A panel of Senate lawmakers on Tuesday unanimously endorsed the annual $100 fee on each brand name of pet food distributed in New Mexico.
New Mexico's Department of Agriculture says there are more than 13,000 pet food and treat labels registered with its offices. Legislative analysts say the financial impact on pet owners would be negligible.
A state government study found that animal shelters and pounds euthanized 55,000 dogs and cats in 2011 because they could not find enough homes to care for the animals.
Other states including Maryland and Maine have enacted surcharges or special fees on pet food to fund spay and neuter programs.
New Mexico Preschool Funding Proposal Clears House – Associated Press
New Mexico House lawmakers have approved a proposal to increase funding for early childhood education in New Mexico by distributing more money from a multibillion dollar state sovereign wealth fund.
The House voted 36-33 on Tuesday in favor of the constitutional amendment to increase annual distributions from the Land Grant Permanent Fund by 1 percent. It now heads to the Senate for consideration. Last year, a similar measure stalled in the Senate.
Supporters say a substantial increase in state spending is needed to improve and expand preschool education. Approval by the Legislature would set up a statewide vote in November.
Republican Gov. Susana Martinez's administration is seeking more general fund spending for early childhood education but opposes greater investment withdrawals. Constitutional amendments do not require the governor's signature.
Doña Ana County Undersheriff Is Fired After Investigation – Associated Press
Doña Ana County Undersheriff Ken Roberts has been fired after an investigation into sexual harassment and misconduct allegations.
Sheriff Enrique "Kiki" Vigil announced Tuesday that an internal affairs investigation was conducted by an independent investigations firm and the findings recently returned were substantiated in one of the complaints against Roberts.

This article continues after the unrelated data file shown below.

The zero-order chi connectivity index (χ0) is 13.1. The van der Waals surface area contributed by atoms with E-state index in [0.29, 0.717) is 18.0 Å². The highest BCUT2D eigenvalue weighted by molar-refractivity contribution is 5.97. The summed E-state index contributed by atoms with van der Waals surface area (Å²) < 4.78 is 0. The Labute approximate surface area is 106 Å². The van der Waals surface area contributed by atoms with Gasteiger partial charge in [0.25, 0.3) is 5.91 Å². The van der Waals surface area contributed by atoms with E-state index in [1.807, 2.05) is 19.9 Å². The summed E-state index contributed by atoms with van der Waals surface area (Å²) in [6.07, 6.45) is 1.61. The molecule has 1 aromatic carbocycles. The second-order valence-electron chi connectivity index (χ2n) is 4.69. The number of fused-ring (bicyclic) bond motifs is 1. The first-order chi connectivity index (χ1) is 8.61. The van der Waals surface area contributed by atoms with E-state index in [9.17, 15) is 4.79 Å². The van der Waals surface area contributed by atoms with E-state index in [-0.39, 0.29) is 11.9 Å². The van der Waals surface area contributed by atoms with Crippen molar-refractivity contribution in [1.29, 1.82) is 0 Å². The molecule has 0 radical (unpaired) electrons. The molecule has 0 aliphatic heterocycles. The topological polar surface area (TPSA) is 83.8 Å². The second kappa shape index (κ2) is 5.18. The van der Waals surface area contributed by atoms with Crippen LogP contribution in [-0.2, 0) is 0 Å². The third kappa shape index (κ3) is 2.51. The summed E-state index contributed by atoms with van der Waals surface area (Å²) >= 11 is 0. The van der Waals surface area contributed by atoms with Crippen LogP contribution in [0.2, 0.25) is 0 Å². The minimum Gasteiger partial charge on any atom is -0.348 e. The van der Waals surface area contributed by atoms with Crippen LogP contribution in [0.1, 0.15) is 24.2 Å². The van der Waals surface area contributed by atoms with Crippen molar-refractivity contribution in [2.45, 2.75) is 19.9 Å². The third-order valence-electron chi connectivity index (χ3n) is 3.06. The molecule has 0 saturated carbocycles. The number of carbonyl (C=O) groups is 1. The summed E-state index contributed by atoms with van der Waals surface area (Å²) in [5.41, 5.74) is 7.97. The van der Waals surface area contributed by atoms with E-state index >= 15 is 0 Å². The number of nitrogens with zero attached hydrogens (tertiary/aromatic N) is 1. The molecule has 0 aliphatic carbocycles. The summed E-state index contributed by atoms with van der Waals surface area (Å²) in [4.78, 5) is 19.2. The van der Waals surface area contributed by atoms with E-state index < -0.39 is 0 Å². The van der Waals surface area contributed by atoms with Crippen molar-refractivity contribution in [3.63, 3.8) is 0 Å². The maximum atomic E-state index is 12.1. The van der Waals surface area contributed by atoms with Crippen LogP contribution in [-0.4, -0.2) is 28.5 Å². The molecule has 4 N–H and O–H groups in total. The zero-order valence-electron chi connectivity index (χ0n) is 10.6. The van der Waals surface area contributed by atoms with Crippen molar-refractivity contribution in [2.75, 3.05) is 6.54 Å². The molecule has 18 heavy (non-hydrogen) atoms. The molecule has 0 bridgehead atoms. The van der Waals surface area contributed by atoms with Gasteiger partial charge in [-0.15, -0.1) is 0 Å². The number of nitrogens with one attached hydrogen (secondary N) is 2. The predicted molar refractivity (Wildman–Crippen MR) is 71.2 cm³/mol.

Vigil didn't disclose details of the findings.
Last month, Roberts was suspended without pay for 10 days and temporarily relieved of all supervisory duties.
Roberts was named undersheriff in August 2016.
He was previously an investigator in the public corruption and white collar crimes division.
Opera Of Rudolfo Anaya's 'Bless Me, Ultima' Set To Premiere - By Russell Contreras, Associated Press
The highly anticipated opera adaptation of Rudolfo Anaya's famed novel "Bless Me, Ultima," one of the most recognizable works of Mexican-American Literature, is set to premiere.
And the National Hispanic Cultural Center in Albuquerque announced this week that all five dates for the "Bless Me, Ultima" opera later this month already have been sold out.
Center executive director Rebecca Avitia says the excitement around the "Bless Me, Ultima" opera shows that Latinos will attend opera productions if they can recognize the themes and if those productions have Hispanic performers.
The opera was written by California-based composer Hector Armienta.
Experts say Anaya's novel sparked the Chicano literary movement in the late 1960s and influenced a generation of Latino writers.
Gov. Martinez Appoints New District Judge In San Juan County – Daily Times, Associated Press
Gov. Susana Martinez has appointed a new district judge to fill an empty position in San Juan County.
The Daily Times reports that Sarah Weaver was appointed on Friday to the Division 3 district seat for the 11th Judicial District.
The vacancy occurred when Sandra Price retired from the bench at the end of last year.
Weaver's first day on the bench is set for March 5. She says she's humbled and excited for the opportunity.
Members of the 11th Judicial District Judicial Nominating Commission selected Weaver, who has practiced law for more than 24 years.